System Operating Voltage
The battery voltage is one of the most important characteristics of the battery, which is determined based on the electrode & electrolyte used (Chemical Reaction). There is a common misconception that a fully discharged battery will have 0V it is clearly not the case in any battery. In fact, if a battery reads 0V then it probably is dead. The output voltage of a battery should always read between its nominal voltage level.
The Zinc-Carbon battery and Nickel-metal hydride battery uses water as an electrolyte and delivers a nominal voltage of 1.2V to 2V, whereas the lithium-based batteries use organic electrolytes that can deliver a nominal voltage of 3.2 to 4V. Most of the electronic pieces of equipment operate in the voltage range of 3V. If you use a lithium-based battery a single cell battery will be enough to operate the equipment. Do remember that the voltage of the battery will not be stable and will vary between a minimum value and maximum value based on the available capacity in the battery. This minimum and maximum value of each battery is shown below.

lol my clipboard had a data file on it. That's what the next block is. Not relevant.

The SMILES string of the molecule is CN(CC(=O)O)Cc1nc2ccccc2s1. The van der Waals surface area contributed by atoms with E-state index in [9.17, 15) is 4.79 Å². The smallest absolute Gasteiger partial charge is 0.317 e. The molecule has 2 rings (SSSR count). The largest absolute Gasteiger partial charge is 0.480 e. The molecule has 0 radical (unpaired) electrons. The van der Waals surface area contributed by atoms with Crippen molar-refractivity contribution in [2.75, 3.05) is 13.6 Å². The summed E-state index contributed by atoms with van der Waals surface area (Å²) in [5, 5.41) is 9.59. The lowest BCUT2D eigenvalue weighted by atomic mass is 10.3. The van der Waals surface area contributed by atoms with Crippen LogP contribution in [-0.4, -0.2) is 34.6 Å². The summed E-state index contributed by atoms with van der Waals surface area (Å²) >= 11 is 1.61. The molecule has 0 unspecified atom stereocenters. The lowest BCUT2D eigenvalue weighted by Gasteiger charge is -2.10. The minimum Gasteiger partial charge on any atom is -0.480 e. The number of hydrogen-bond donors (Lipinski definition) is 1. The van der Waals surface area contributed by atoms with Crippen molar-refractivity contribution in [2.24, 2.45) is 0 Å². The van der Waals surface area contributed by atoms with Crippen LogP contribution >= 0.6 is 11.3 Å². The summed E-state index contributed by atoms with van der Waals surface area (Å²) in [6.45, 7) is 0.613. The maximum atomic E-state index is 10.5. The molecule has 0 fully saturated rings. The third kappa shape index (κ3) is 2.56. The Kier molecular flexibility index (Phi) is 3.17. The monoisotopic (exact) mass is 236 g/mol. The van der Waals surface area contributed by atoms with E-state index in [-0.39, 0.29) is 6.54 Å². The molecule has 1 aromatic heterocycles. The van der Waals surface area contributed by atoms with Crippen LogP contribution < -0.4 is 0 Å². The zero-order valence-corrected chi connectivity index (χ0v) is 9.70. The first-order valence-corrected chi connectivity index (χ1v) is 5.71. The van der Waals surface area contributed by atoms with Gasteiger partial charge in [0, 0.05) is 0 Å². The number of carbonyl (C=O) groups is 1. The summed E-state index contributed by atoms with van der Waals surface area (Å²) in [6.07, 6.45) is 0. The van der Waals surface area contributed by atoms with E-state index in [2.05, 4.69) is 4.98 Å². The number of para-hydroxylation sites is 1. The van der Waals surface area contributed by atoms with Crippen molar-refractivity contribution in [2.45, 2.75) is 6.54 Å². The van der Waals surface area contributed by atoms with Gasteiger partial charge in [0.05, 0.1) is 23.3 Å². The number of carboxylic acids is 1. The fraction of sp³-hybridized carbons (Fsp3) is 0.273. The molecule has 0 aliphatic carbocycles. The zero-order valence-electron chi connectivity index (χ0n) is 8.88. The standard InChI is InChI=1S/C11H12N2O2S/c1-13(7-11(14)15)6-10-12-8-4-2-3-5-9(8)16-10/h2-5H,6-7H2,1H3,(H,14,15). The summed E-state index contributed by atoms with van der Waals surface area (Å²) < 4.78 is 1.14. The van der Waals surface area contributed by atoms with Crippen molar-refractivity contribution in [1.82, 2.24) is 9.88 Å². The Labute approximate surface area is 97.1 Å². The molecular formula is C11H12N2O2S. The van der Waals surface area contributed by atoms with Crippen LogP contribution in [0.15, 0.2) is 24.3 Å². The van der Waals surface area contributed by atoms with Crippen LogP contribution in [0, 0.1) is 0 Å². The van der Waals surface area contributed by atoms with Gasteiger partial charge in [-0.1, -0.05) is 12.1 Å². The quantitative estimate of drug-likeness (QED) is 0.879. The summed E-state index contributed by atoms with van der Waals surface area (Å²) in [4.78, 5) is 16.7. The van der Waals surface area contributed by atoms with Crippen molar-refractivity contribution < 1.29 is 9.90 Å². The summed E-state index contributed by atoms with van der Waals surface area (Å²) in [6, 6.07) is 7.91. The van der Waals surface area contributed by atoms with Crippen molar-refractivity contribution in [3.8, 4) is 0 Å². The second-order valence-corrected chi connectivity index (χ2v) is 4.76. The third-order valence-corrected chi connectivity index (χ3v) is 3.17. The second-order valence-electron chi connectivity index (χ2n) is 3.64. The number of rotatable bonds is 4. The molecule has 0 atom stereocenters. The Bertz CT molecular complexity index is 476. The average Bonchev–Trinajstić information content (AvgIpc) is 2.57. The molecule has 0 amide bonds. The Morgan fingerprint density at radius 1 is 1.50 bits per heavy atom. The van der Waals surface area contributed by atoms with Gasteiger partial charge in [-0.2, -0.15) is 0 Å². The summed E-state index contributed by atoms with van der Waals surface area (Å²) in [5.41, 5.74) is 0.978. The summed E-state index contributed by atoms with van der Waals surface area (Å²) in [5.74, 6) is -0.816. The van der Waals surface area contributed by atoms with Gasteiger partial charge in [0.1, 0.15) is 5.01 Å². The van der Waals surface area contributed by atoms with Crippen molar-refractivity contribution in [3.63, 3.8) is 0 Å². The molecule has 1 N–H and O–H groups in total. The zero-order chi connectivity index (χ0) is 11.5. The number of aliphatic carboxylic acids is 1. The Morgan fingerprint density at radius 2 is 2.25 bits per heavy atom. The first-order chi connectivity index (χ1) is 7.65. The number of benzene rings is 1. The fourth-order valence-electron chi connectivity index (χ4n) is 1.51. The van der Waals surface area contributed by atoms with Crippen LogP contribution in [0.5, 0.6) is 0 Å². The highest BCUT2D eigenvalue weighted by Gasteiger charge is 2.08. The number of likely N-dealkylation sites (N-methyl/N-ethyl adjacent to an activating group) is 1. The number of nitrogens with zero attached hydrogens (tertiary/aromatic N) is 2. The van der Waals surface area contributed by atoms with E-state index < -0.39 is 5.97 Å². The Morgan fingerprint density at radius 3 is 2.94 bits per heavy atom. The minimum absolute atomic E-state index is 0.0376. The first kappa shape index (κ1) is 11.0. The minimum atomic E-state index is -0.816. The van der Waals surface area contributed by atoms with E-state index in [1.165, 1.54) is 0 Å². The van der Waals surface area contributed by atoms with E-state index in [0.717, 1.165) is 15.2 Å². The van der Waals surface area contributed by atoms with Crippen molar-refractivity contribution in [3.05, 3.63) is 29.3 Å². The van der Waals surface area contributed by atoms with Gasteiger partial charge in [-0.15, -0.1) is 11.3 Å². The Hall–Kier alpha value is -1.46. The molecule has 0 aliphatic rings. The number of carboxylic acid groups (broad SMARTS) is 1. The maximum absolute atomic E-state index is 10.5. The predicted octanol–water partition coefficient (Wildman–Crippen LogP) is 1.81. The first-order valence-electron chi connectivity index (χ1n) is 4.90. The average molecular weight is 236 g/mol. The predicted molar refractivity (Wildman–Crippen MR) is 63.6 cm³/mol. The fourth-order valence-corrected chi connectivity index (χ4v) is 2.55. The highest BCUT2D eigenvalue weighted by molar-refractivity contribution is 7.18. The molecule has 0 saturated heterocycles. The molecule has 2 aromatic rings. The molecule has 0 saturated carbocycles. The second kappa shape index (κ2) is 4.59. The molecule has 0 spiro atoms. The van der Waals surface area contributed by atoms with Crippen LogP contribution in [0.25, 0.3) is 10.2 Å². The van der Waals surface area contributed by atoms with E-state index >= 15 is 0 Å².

If your circuit is operating at 5V and you are powering it with a lithium battery, then your nominal voltage will only be 3.2V to 4V. In these cases, boost converter circuits are used to convert the battery voltage to 5V required for the circuit. If your operating voltage is very high like 24V or 12V then you can either use a 12V lead-acid battery or if you need high power density then you can combine more than one lithium cells in series to increase the resulting output voltage.